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Contents of a Love Letter
Articles - Relationships
Written by peggy   
Wednesday, 25 January 2006 00:00

This is a monthly column on life journeys, matters of the heart and healthy emotional living by Peggy.

My darling Wen

It has been almost a year since you died. I miss you my darling, I miss holding your hand in mine, those long conversations as we walked along the beach, your strong comforting presence next to mine.

I remember how we first got to know each other in the drama & debating team. We became fast friends due to our similar interests – films, books and music. We mugged together for our first year exams; stayed up late cramming formulas and facts into our heads.

I never knew, never in my wildest dreams did I guess that I could be in love with a woman. It was the same for you too. But yet, the moment when we realized that our feelings for each other were more than best friends – it just felt so right; both of us agreed.

We were no different from other couples in school. We were happy and contented, and like other couples, made plans to study in the same university when we have completed our A levels.

Until that fateful day, a week after our prelims, when this group of people came to our school to give a talk about sexual health.

How I wished that group of people never came and never said those things! Ever since then, it was never the same again; we were never the same again.

They told us that our relationship was wrong, they said that it was not natural and the reason why we fell in love with each other was because we were either from broken families or we have had some childhood psychological trauma resulting in an unnatural romantic attraction towards the same gender.

They presented us with testimonials and statistics which showed that our kind of relationship is short-term & promiscuous in nature. They showed us more figures which proved that we will have a higher tendency to be emotionally disturbed, suffering from depression and even substance abuse.

At that point in time, with the intensity of the whole situation, it didn't occur to us that you were from a loving complete family and that for me, even though my parents had divorced when I was still a toddler, my eldest sister was happily married to a man.

We were bullied and cowed into submission, we were made to feel guilty for being together, for being the way we were; we started doubting ourselves, doubting each other, doubting us.

Together, we signed up for their support group. The onslaught of all these troubling emotions and thoughts confused us and burdened us, we wanted the hurt and the guilt to stop, we wanted to be happy again.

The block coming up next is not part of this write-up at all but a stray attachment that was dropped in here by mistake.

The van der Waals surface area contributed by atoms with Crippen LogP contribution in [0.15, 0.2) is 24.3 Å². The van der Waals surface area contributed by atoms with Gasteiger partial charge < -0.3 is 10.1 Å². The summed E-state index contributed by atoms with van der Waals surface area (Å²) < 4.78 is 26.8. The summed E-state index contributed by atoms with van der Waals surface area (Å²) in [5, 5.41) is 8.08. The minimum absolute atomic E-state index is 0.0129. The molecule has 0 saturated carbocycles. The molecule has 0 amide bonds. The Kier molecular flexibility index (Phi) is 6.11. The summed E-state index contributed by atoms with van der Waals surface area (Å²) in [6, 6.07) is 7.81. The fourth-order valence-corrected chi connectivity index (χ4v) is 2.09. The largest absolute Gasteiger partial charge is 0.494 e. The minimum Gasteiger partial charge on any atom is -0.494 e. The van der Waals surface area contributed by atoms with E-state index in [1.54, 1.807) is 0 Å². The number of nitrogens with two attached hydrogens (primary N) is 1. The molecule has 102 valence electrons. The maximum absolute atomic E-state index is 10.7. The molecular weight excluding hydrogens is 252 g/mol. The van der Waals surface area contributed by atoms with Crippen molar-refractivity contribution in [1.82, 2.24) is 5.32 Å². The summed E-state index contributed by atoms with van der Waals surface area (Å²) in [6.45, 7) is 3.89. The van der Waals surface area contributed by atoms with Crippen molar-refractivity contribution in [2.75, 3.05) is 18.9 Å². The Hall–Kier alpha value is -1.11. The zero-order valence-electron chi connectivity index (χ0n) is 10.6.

But my darling, it became worse didn't it? The support group was a gathering of people who were similarly broken in spirit, who wanted answers, who wanted the hurt to end. We desperately renounced our former lives; we clasped frantically to information which were supposed to help us live out our new ones – our proper lives.

It was a downward spiral that never seemed to end.

Even as we struggled to live out our proper lives, there were nights where we could only find the peace we looked for in each other's arms. Yet, the next morning we would be burdened ten times over by what we did the night before. How can something that feels so right be so wrong?

A few months went by and you did not want to wait for the hurting to stop anymore. You decided to take matters into your own hands.

They killed you my darling, they killed your spirit.

 

Last Updated on Thursday, 25 February 2010 17:07
 
Brokeback Mountain Charity Premiere
Articles - Events
Written by sayoni   
Thursday, 19 January 2006 00:00

Brokeback Mountain Charity Premiere
in benefit of Action for AIDS Singapore

Date: 8 Feb 2006 (Wednesday)
Time: 9 pm
Venue: Shaw Lido One
Rating: R21
Tickets: $60, $30
Book your tickets and/or donate to Action for AIDS by clicking the link below. ae

http://www.fridae.com/shop

Last Updated on Tuesday, 16 February 2010 15:04
 
Reparative therapy & Homosexuality
Articles - Sexuality
Written by AnJ   
Thursday, 19 January 2006 00:00
What does Psychology say about Homosexuality?

Homosexuality was removed from the Diagnostic and Statistical Manual of Mental Disorders (DSM-II) in 1973. It was replaced by ‘sexual orientation disturbance’- specifically for homosexuals who are in conflict and wish to change their sexual orientation to heterosexual. The term ‘ego-dystonic homosexuality’, which was introduced in DSM-III, captures the same essence. However, this term was eventually removed in 1987 as well, marking the most significant step. Despite these changes, many mental health professionals (especially those who are conservative Christians) continue to regard homosexuality as an abnormality that requires ‘correction’. The last decade has seen a resurgence of research on reparative therapy (also known as conversion therapy) as the dialectic between proponents and opponents of this therapy intensifies.